Channeling Your Creative Flow (1)

Creativity is simple, yet elegant. A calm mind turns into a seemingly harmonious chaos.  The thought of creativity is intimidating, but it get’s easier once you overcome that fear of failure. As stated in the previous blog, creativity and innovation cannot exist without one another, but one must lack—or minimize—the fear of failure in order to innovate and create.

As our Digital Marketing Strategist, Kyle Dump, said in the first creative blog post, creativity ebbs and flows. Flow might sound like an abstract concept, a loose verb that’s tagged to describe one’s own creative process, but it’s actually a psychological term. The State of Flow—aka “the zone”—is a mental state where one becomes fully immersed in an activity. When in flow, one merges themselves with the task, losing sense of space and time. A feeling of great inner clarity overcomes as you sit in the passenger seat and let your thoughts take the wheel.

The state of flow is created by a foundation of knowledge coupled with a challenging task. This is why constantly growing, applying and adapting your skill set is vital to thriving in your industry. Flow only occurs when your unique skill set and the challenge are higher than average, just above your comfort zone.

But balance is necessary, as a too challenging task creates anxiety while a lesser challenging task creates boredom and control. Control is nice, but flow creates the most optimal outcome.

This is exciting, even for the jobs deemed less creative. Similar to creativity, a foundation of knowledge varies from individual to individual, industry-to-industry. Sales, customer service, mathematics, marketing, science, all require their experts to solidify their own comprehensions. Couple this an equally challenging task and one can discover their own ways to create in their field; whether that be a blog post or improving the procedures of a factory job.

Here are some creative successes of Bean Team members: the challenges they have overcome with creativity and what they do during a creative block:

Shannon Filing—President

I have to be creative in a lot of ways- two areas that enjoy being creative the most is creating custom campaigns for clients and continued dedication toward driving TM forward. I believe these go hand in hand because if TM is innovative in our offerings for our clients we can drive continued positive results for them. Three years ago I took a long hard look at our company and saw that we were really excelling at producing positive results for our client using online marketing. I liked that we could provide our clients data showing the results our efforts garnered monthly and in comparison to traditional media (radio and TV for example), many clients find this refreshing and encouraging to account for their marketing dollars. During these last three years, we have refined how we use social media platforms, online paid ad space, and online content to drive results month after month. Along with that we have created a very detailed and thorough monthly reporting system. This allows us to be transparent and informative for our clients. Of course in Bean Team flare, we add creative elements to not only the campaigns for the clients but the way we present the monthly reports.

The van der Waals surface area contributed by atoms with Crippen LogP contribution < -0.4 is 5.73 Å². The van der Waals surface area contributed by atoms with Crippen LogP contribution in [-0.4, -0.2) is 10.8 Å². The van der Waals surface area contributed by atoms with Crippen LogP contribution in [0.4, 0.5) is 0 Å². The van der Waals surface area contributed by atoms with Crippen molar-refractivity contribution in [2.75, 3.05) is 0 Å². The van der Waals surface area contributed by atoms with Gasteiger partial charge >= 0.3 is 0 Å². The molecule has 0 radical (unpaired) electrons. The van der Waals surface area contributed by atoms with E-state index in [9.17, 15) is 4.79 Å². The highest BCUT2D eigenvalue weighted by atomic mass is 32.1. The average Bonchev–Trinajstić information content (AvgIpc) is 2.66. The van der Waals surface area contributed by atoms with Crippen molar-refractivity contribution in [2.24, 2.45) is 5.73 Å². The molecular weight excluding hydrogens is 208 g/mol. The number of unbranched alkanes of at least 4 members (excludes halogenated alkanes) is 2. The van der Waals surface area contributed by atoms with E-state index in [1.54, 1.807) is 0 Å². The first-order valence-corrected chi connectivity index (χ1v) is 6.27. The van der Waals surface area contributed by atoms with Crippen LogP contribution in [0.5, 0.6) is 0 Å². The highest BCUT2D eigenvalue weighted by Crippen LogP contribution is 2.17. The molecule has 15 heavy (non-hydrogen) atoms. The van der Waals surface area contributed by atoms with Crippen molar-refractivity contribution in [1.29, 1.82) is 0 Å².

Secondly, I like to hear from the client what their end goal is and their budget and create strategies that will work within those parameters. We will identify who their core audience should be and create content and ads that speak to that audience. We evaluate the campaigns throughout each month and offer continued refinement for the best results. No 2 campaigns are the same here. We create each one to fill very specific goals of our clients. 

Hallie Eickhoff—Social Media Intern

I express most of my creativity through writing, which can be very daunting when you view it as creating something out of nothing. Whether it’s turning a blank document into a short story or a blank calendar into a month of social media posts, it feels overwhelming at first; I try to tackle this in two ways. The first way is reading, which can help as both research and inspiration. Reading so you have background information on what you’re writing about is certainly important, but it can also give you a feel for a genre or style of writing. My second way to encourage creativity is to free write now and edit later. Sometimes you can feel so stuck that it’s good to just write it all down and then look through it later to see if you stumbled upon an idea you want to roll with.

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